Late in life, Bessie suffered from symptoms caused by an enlarged heart. "Years ago the doctor wanted to stop me from riding," she recalled. "I told him if I don’t ride, I won’t live long. And so I never did quit."
--Ann Ferrar


I mean, wow. She deserves her own comic book and movie. (She has a YouTube video which features photos of her, here.)




Comments

( 18 comments — Leave a comment )
sartorias
Feb. 15th, 2017 04:31 pm (UTC)
I fell in love with her the moment I read about her tossing a penny onto a map, and going there.

Thanks for this link!
asakiyume
Feb. 15th, 2017 04:35 pm (UTC)
You're welcome! Yeah, wakanomori was reading out about her, and I thought, wow, what a wonderful person.
rachelmanija
Feb. 15th, 2017 06:18 pm (UTC)
That could be the opening credits of the movie: her hand tossing the penny on to the map, it lands, rolls, comes down, we see where....

...cut to her roaring past the sign for whatever place it was. With optional gaping crowd.
asakiyume
Feb. 15th, 2017 10:51 pm (UTC)
I would *love* to see it.
osprey_archer
Feb. 15th, 2017 04:40 pm (UTC)
Oh wow, that would be an amazing comic book. And probably a pretty good movie, too, but I think the story really lends itself to the episodic nature of a comic book. Or maybe a TV show? I feel like a movie would have to leave out too much.

Motorcycle Queen of Miami would be a kickass title, too, although it doesn't exactly apply to the early parts of her life when she wasn't living in Miami yet. Maybe you could start it off with her in Miami, reminiscing - frame the whole thing as a flashback, just so you could keep that title...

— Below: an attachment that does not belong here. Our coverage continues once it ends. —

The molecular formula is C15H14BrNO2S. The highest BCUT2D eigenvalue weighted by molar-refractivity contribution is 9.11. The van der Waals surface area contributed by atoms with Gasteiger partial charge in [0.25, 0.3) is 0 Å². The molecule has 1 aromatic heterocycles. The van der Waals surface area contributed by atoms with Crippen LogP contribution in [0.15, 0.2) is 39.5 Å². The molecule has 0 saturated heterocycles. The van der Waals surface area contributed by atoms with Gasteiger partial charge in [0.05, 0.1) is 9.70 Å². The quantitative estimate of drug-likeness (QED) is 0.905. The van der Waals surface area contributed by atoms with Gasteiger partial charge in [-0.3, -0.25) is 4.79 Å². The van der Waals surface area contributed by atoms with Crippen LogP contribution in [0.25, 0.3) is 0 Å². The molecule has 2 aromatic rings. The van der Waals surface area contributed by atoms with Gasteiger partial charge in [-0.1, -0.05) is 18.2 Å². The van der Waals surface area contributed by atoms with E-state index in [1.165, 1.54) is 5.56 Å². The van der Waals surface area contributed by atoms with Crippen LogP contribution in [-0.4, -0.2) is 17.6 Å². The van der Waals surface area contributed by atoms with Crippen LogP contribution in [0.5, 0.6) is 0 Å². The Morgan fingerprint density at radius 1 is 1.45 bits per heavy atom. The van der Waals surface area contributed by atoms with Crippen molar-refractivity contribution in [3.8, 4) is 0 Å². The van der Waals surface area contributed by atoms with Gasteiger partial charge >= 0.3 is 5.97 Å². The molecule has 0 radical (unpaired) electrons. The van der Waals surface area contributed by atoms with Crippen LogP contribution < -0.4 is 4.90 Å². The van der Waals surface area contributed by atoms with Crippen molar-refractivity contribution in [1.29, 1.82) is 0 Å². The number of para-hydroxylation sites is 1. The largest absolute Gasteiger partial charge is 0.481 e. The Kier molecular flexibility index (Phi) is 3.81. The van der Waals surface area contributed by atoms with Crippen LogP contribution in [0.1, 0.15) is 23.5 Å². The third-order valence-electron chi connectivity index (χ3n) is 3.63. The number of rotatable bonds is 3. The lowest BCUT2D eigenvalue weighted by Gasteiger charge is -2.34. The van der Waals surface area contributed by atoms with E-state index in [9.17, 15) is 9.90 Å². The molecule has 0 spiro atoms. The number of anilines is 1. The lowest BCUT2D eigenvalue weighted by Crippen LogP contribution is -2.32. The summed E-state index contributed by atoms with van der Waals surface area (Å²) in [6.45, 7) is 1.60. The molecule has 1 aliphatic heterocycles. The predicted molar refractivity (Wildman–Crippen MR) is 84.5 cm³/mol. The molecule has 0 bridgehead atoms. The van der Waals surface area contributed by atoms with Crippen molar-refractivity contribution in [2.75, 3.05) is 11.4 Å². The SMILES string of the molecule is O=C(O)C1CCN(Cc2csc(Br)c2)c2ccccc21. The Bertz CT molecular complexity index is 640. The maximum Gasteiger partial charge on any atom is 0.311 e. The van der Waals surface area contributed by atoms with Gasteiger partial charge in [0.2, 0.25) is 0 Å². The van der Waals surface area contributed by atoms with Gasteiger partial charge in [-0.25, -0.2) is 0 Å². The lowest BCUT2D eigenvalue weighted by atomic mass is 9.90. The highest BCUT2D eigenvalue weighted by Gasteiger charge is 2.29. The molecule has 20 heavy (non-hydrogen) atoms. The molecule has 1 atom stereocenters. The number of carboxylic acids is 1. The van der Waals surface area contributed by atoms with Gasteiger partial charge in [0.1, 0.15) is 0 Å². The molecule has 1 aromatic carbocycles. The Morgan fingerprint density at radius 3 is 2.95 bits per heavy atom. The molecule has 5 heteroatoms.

Plus each episode could start with a short opener about Bessie (older but still awesome) and her dogs and her motorcycle, then flash back to the big adventures. It could be pretty great.
asakiyume
Feb. 15th, 2017 10:50 pm (UTC)
I really feel like approaching some of the people whose comics style I admire and suggesting it to them. Though they'd have to be good at drawing not only people but motorcycles.....
cmcmck
Feb. 15th, 2017 05:10 pm (UTC)
Ooh! Bikes!

But you knew I'd say that! :o)
asakiyume
Feb. 15th, 2017 10:50 pm (UTC)
:D
rachelmanija
Feb. 15th, 2017 06:16 pm (UTC)
Fantastic! Thanks for writing this. The photos are great too.

Definitely should be a movie AND a comic book.
asakiyume
Feb. 15th, 2017 10:51 pm (UTC)
I really wish someone would snap this up!
sovay
Feb. 16th, 2017 12:12 am (UTC)
The life and times of African-American motorcycling pioneer Bessie B. Stringfield seem like the stuff of which legends are made

I discovered her in 2015 via her preferred model of motorcycle. I'd watch the movie.
asakiyume
Feb. 16th, 2017 12:19 am (UTC)
in lieu of a motorcycle, have a godiva cat in a car
I seem to have missed that entry of yours! But that's a good way to discover her. When we first moved to this area, wakanomori was interested to learn that Indian motorcycles had originated in Springfield, MA.
heliopausa
Feb. 16th, 2017 01:07 am (UTC)
Oh, she's brilliant!! Thank you and thanks to wakanomori.
asakiyume
Feb. 17th, 2017 04:41 pm (UTC)
Our pleasure!
athenais
Feb. 16th, 2017 07:22 am (UTC)
I've read about her before. This makes me want to go back and read all about her again. She was really something.
asakiyume
Feb. 17th, 2017 04:42 pm (UTC)
She really was! What I like about the page on her at the Motorcycle Hall of Fame is that it has quotes from her, and quite apart from her exploits (which are awesome), she just sounds like someone it would be fun to have a conversation with.
rustica
Feb. 16th, 2017 09:16 am (UTC)
Wow, what a cool person!
asakiyume
Feb. 17th, 2017 04:42 pm (UTC)
It's fun running into people like this!
( 18 comments — Leave a comment )